Joseph Banks accompanied Captain Cook on his first voyage round the world from 1768 to 1771. A gifted and wealthy young naturalist, Banks collected exotic flora from Madeira, Brazil, Tierra del Fuego, the Society Islands, New Zealand, Australia and Java, bringing back over 1300 species that had never been seen or studied by Europeans. On his return, Banks commissioned over 700 superlative engravings between 1772 and 1784.
Known collectively as Banks’ Florilegium, they are some of the most precise and exquisite examples of botanical illustration ever created. The Florilegium was never published in Banks’ lifetime, and it was not until 1990 that a complete set in colour was issued in a boxed edition (limited to 100 copies) under the direction of the British Museum (Natural History). It is from these prints that the present selection is made, directed by David Mabberley, who has provided expert botanical commentaries, with additional texts by art historian Mel Gooding, setting the works in context as a perfect conjunction of nature, science and art.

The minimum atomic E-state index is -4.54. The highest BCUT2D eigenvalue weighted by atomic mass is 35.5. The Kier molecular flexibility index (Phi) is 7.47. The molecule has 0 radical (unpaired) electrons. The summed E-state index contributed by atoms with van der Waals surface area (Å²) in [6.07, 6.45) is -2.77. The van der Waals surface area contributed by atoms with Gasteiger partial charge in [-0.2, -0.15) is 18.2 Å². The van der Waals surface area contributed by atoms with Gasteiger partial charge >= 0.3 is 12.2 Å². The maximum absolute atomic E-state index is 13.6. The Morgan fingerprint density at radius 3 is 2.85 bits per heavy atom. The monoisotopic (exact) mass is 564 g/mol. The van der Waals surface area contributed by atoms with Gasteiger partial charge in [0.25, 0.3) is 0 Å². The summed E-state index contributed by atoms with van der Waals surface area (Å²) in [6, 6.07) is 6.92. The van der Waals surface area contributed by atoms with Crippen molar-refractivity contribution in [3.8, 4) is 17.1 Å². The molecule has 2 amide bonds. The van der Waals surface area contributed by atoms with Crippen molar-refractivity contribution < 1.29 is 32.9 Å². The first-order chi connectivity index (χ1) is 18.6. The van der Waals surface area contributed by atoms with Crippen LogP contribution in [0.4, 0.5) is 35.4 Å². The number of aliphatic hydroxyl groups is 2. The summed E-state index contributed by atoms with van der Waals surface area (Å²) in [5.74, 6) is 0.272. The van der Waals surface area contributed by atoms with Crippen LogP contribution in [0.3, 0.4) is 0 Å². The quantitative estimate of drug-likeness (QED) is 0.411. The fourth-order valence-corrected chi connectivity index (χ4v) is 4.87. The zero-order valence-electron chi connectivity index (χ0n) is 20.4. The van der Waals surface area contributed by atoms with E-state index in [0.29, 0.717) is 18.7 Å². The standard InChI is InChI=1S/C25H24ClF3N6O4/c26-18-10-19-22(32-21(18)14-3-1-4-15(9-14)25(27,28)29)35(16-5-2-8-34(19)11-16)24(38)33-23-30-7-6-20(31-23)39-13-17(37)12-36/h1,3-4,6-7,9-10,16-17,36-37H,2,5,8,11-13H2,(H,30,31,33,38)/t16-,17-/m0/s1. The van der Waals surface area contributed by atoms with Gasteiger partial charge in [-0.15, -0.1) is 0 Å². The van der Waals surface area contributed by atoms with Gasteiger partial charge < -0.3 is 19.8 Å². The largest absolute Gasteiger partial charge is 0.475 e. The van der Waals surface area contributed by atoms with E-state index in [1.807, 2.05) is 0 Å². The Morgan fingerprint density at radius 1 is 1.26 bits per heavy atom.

An afterword by Joseph Studholme describes the history of the modern printing.